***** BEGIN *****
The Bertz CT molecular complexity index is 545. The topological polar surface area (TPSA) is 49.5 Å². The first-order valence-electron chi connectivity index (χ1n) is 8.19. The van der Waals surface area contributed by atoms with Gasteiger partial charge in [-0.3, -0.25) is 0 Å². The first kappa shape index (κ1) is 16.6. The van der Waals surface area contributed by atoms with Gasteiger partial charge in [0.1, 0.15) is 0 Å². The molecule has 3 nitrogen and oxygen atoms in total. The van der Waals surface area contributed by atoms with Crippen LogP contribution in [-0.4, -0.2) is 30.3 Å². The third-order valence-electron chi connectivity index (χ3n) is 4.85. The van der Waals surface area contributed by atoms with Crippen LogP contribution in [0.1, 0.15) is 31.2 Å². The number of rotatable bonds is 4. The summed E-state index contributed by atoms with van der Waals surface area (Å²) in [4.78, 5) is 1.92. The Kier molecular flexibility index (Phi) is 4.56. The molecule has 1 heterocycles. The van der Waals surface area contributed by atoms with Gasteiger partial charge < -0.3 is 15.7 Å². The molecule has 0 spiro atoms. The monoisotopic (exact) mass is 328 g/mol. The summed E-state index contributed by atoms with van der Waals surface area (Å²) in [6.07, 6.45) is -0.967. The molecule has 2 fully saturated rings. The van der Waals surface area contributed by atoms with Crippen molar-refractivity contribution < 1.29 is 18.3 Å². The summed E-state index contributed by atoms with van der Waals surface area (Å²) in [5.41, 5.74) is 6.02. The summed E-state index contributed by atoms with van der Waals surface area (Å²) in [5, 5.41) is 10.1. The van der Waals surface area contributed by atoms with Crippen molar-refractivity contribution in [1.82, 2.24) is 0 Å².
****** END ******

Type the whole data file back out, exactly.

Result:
The Bertz CT molecular complexity index is 545. The topological polar surface area (TPSA) is 49.5 Å². The first-order valence-electron chi connectivity index (χ1n) is 8.19. The van der Waals surface area contributed by atoms with Gasteiger partial charge in [-0.3, -0.25) is 0 Å². The first kappa shape index (κ1) is 16.6. The van der Waals surface area contributed by atoms with Gasteiger partial charge in [0.1, 0.15) is 0 Å². The molecule has 3 nitrogen and oxygen atoms in total. The van der Waals surface area contributed by atoms with Crippen LogP contribution in [-0.4, -0.2) is 30.3 Å². The third-order valence-electron chi connectivity index (χ3n) is 4.85. The van der Waals surface area contributed by atoms with Crippen LogP contribution in [0.1, 0.15) is 31.2 Å². The number of rotatable bonds is 4. The summed E-state index contributed by atoms with van der Waals surface area (Å²) in [4.78, 5) is 1.92. The Kier molecular flexibility index (Phi) is 4.56. The molecule has 1 heterocycles. The van der Waals surface area contributed by atoms with Gasteiger partial charge < -0.3 is 15.7 Å². The molecule has 0 spiro atoms. The monoisotopic (exact) mass is 328 g/mol. The summed E-state index contributed by atoms with van der Waals surface area (Å²) in [6.07, 6.45) is -0.967. The molecule has 2 fully saturated rings. The van der Waals surface area contributed by atoms with Crippen molar-refractivity contribution < 1.29 is 18.3 Å². The summed E-state index contributed by atoms with van der Waals surface area (Å²) in [5.41, 5.74) is 6.02. The summed E-state index contributed by atoms with van der Waals surface area (Å²) in [5, 5.41) is 10.1. The van der Waals surface area contributed by atoms with Crippen molar-refractivity contribution in [1.82, 2.24) is 0 Å².